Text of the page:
Center for International Earth Science Information Network (CIESIN)
As a native of the Timbuktu region in Mali, West Africa, one of the most unstable areas of the country, I have been an eyewitness to the devastating effects of climate variability and change on people’s lives—affecting livelihoods, contributing to conflict, and even impacting access to education.
Mali is one of the three poorest countries in the world, ranked 176th on the 2015 Human Development Index. Subsistence cultivation, pastoralism, mining and fishing are some of the main activities in the country. A landlocked nation that is mostly desert or semi-desert, Mali is about 1.24 million square kilometers (478,764 square miles), with a total population of about 18 million as of 2016. The Niger River is considered the country’s life stream, supporting the provision of water, irrigation, transportation, and agriculture.
Because Mali’s population sustains itself on subsistence agriculture and pastoralism and inhabits dry-land areas that are poorly connected to markets and heavily dependent on rainfall, the majority of the population is highly vulnerable to change. Eighty percent of livelihoods depend on the use of land and water, so to ignore emerging pressures on natural resources runs the risk of conflict situations developing. Exposure to weather changes (drought) and changes affecting productive assets and output (illness, crop pests, animal diseases) has historically led to major crises of food insecurity and widespread malnutrition in Mali. It is estimated that more than 25 percent (over 4 million) of the Malian population are chronically food insecure, and around 1.7 million are permanently at risk of hunger.
Climate Change Amplifies Conflict
Researchers are finding that climate change acts as an amplifier of conflict. According to the Brookings Institute, inter-group violence increases 14 percent for each percentage change in average temperature and rainfall. Professor Steve Harmon of Pittsburgh State University notes, “Water shortages linked to global warming is one of the factors fueling the latest Tuareg revolt in Mali”. In addition, Dona Stewart, former US military analyst points out, “environmental issues certainly can exacerbate the economic and political drivers of conflict.” This is particularly true of northern and central Mali.
Only 10% of the population lives in the north. According to a 2016 World Bank report, the delivery of services in such a large territory is challenging, affecting geographic equity and social cohesion. High population growth rates and drought especially in this region have fueled food insecurity, poverty, and instability. For forty years, the North (Gao and Timbuktu regions) has suffered one of the severest droughts of its history, and Central Mali has been undergoing severe drought for many years.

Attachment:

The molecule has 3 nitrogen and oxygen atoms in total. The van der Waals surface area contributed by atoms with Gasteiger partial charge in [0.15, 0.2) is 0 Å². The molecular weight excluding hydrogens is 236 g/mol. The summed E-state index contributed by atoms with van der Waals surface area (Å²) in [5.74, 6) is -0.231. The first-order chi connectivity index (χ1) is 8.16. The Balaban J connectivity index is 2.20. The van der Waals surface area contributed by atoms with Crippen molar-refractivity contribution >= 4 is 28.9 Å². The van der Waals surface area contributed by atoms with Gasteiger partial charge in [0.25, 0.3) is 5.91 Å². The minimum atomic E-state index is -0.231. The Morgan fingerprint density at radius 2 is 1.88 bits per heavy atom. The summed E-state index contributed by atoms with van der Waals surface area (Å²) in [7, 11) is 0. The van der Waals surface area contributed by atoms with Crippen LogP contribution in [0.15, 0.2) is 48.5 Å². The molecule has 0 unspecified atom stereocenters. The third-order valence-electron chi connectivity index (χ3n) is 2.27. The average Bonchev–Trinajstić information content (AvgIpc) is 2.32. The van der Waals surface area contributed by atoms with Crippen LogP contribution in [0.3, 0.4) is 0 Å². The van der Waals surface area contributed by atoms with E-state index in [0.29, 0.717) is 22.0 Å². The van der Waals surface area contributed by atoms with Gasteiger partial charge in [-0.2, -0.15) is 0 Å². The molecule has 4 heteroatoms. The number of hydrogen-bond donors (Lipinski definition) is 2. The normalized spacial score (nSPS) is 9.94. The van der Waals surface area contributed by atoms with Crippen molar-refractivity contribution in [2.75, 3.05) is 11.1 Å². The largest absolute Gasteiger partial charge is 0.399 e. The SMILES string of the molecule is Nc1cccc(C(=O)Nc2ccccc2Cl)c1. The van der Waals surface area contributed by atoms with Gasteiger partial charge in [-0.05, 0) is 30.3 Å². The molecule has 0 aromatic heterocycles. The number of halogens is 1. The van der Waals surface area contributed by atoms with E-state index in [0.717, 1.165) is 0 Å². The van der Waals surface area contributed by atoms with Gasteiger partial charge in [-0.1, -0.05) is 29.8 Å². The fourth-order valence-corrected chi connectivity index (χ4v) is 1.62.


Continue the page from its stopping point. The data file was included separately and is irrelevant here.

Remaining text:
The most visible and direct effect of the drought is the impact on farming. Livestock is decimated, water is scarce, and farmers and their families are starving along with their herds. Consequently, parents are unable to pay for their children’s school fees. (Like many West African countries, Mali requires annual fees to attend public school.)
Harmonious Melting Pot
My native village M’bouna, 100 km from Timbuktu, was a small melting pot where people used to live in peace and harmony. We had people from all different regions of Mali, as well as from African countries such as Niger, Nigeria, Mauritania and Algeria. It was a prosperous village situated on the banks of the Faguibine Lake. People from all around the country would come to farm, to fish, to do trade or to work for the government. The Algerians and Mauritanians were the big traders, importing goods like sugar, powdered milk, fabric, and clothes. They also exported local goods like woven fabric. People from Niger and Nigeria exported fish to their countries.
My memories of that period of childhood are simply wonderful. In Grade 1, we had about 100 students in school, children of different colors, backgrounds, and cultures. In the daytime, when we were not playing together, we were in the forest hunting for small game. At night, especially when the moon was bright, we would gather by age groups to sing, dance, and play around until the late hours of the night. I have special memories of one day after a big rain, playing soccer with my mates. I felt so happy. I just sat on the ground, watching the other kids running after the ball, laughing and shouting to each other joyfully. I asked myself: “Am I going to have to leave this paradise one day? Is there any place on this earth where there exists such joy and happiness?” This wonderful and peaceful environment is where I spent my youth, growing up and attending school, up to the sixth grade. A paradise that was about to disappear when the drought descended.
The Harvest Fails, the Village is Distressed
In my village, M’bouna, in the region of Timbuktu, when there was no harvest, few villagers could afford more than one meal per day, much less school fees. Six years later, as the drought persisted and one harvest after another failed, the original enrollment of around 100 students had dwindled to nine students who remained and made it to the sixth grade. Students were dismissed because their parents could no longer afford school supplies or school fees. Many families left the village and migrated to more hospitable areas with relatively more rainfall. I myself left to attend school in Mopti, living with a relative. The village population fell from 3,000 to 200. Around that time, the conflict started in the north.In May 2012, at the peak of the conflict, I visited the village. What I saw was heartbreaking. The village was unrecognizable – it looked like an abandoned place. People looked like zombies and you could see misery and sadness everywhere. The fright on the faces, the loss of all the years of hard work resonated in me like a solemn, dire, immediate, and strong call to action. Since that day, helping to address this situation became my dream. A dream that I have been pursuing since then. A dream that led me to Duke and later to CIESIN.